Popcorn is a type of corn that resembles corn on the cob, but it has the ability, when heated, to pop into the fluffy snack enjoyed in countless homes and movie theaters. People in the United States eat over 18 billion quarts of popcorn annually, according to the Popcorn Board. The snack is generally safe, although it is linked to some dietary concerns.
Popcorn is a whole grain and is a low-calorie, high-fiber healthy snack when prepared in an air popper. However, adding substances such as melted butter, salt, powdered cheese or caramel to the popcorn raise the calorie count significantly; eating too much of this augmented popcorn can make you fat. The snack is also more fattening if you pop it in oil rather than air.
Popcorn has a reputation of being bad for the colon and worsening a common intestinal problem, diverticulosis. As many as 47 percent of colorectal surgeons routinely advise their patients with the disease to stop eating popcorn, according to "Time" health writer Hilary Hylton. The theory is that the food can lodge itself in bulges or pouches in the colon wall. A 2008 study by Seattle and Boston researchers published in "The Journal of the American Medical Association" found that popcorn had no ill effects on the colons of diverticulosis sufferers. Nuts, another food commonly linked to colon problems, also caused no problems.
Colon health and weight control are affected by lifestyle choices. Your entire digestive system, including your colon, stays healthy if you eat a high-fiber diet. You do not get fat if your diet consists mainly of healthy foods and you routinely exercise for at least half an hour per day, unless you have a health condition that makes you gain weight. You can work popcorn into your diet in moderation without any ill effects.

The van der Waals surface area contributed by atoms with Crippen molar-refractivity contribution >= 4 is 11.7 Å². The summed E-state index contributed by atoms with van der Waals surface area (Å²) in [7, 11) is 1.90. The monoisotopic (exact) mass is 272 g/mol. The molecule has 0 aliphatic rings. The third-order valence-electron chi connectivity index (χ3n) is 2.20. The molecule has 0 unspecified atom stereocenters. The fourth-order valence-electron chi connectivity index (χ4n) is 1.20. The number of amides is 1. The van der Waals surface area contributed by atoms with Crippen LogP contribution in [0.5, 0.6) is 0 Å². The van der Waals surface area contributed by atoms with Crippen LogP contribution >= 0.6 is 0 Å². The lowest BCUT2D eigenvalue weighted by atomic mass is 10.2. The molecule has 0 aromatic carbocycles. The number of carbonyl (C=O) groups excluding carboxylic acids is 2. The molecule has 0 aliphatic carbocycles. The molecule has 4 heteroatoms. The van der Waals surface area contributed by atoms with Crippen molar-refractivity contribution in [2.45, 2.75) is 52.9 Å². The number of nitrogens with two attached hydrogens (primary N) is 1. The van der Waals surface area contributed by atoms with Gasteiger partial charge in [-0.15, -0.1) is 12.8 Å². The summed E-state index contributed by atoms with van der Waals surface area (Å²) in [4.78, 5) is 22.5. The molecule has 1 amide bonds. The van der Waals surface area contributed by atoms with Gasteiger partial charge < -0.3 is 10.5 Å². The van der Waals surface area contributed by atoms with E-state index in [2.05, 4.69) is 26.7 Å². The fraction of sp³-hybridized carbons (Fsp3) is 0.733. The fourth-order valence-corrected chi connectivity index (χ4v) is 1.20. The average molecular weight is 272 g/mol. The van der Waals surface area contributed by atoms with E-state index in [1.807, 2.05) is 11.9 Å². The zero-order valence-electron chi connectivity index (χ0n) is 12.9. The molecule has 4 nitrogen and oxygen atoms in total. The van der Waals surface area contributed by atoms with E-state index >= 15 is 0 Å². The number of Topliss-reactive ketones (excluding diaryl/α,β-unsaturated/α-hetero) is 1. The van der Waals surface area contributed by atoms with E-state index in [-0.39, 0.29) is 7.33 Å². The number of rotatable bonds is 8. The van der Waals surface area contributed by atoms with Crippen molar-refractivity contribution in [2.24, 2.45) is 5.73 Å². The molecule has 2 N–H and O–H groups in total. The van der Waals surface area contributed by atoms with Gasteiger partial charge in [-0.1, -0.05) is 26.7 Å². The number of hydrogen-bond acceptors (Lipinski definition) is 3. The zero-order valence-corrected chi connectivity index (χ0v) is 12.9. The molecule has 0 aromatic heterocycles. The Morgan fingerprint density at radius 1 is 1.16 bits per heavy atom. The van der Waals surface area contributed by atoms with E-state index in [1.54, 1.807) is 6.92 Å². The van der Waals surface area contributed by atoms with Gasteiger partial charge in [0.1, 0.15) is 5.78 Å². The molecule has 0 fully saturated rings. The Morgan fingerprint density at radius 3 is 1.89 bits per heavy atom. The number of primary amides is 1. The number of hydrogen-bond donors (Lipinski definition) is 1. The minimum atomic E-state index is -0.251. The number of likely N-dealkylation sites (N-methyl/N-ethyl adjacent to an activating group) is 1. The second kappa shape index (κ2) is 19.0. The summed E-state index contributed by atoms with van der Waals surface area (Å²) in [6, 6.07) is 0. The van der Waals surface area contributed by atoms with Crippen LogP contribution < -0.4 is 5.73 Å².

Popcorn made at home is healthy because you control how it is popped and what you use for toppings, but most movie theater popcorn contains excess calories and fat that contribute to obesity. The Center for Science in the Public Interest warns that a typical medium-sized serving of popcorn and a medium soda at a well-known movie theater chain is nutritionally equivalent to three Quarter Pounder hamburgers and 12 pats of butter. The calories come from popping the corn in oil and topping it with butter. Theaters do not typically air pop corn because consumers strongly prefer the oil-popped version, the National Association of Theater Owners advises.
- Popcorn.org: From Seed to Snack
- Centers for Disease Control and Prevention; Carbohydrates; February 2011
- "Time" Health; Nuts and Popcorn, Okay for the Colon?; Hilary Hylton; August 2008
- The Journal of the American Medical Association; Nut, Corn, and Popcorn Consumption and the Incidence of Diverticular Disease; August 2008
- "Los Angeles Times"; Movie Popcorn Is Still a Horror; Mary MacVean; November 2009
- Mayo Clinic; Dietary Fiber: Essential for a Healthy Diet; November 2009